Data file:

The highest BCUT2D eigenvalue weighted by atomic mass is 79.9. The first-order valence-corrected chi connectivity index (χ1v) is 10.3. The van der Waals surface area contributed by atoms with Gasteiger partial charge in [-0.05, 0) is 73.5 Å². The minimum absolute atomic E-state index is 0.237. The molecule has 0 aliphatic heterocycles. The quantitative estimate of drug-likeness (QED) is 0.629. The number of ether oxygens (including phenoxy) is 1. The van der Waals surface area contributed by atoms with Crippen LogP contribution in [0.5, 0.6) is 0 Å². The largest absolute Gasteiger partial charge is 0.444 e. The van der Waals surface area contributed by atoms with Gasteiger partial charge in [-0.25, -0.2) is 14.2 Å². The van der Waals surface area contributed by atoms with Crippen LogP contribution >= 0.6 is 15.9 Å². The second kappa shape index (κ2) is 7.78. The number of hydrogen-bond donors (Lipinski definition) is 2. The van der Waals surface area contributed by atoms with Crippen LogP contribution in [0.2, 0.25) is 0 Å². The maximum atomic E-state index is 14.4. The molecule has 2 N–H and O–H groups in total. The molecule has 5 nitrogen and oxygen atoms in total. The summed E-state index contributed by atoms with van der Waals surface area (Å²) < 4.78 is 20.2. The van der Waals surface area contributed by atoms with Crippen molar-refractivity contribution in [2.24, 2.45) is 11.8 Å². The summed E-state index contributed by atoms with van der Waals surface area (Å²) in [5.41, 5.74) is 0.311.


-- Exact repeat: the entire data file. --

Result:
The highest BCUT2D eigenvalue weighted by atomic mass is 79.9. The first-order valence-corrected chi connectivity index (χ1v) is 10.3. The van der Waals surface area contributed by atoms with Gasteiger partial charge in [-0.05, 0) is 73.5 Å². The minimum absolute atomic E-state index is 0.237. The molecule has 0 aliphatic heterocycles. The quantitative estimate of drug-likeness (QED) is 0.629. The number of ether oxygens (including phenoxy) is 1. The van der Waals surface area contributed by atoms with Crippen LogP contribution in [0.5, 0.6) is 0 Å². The largest absolute Gasteiger partial charge is 0.444 e. The van der Waals surface area contributed by atoms with Gasteiger partial charge in [-0.25, -0.2) is 14.2 Å². The van der Waals surface area contributed by atoms with Crippen LogP contribution >= 0.6 is 15.9 Å². The second kappa shape index (κ2) is 7.78. The number of hydrogen-bond donors (Lipinski definition) is 2. The van der Waals surface area contributed by atoms with Crippen LogP contribution in [0.2, 0.25) is 0 Å². The maximum atomic E-state index is 14.4. The molecule has 2 N–H and O–H groups in total. The molecule has 5 nitrogen and oxygen atoms in total. The summed E-state index contributed by atoms with van der Waals surface area (Å²) < 4.78 is 20.2. The van der Waals surface area contributed by atoms with Crippen molar-refractivity contribution in [2.24, 2.45) is 11.8 Å². The summed E-state index contributed by atoms with van der Waals surface area (Å²) in [5.41, 5.74) is 0.311.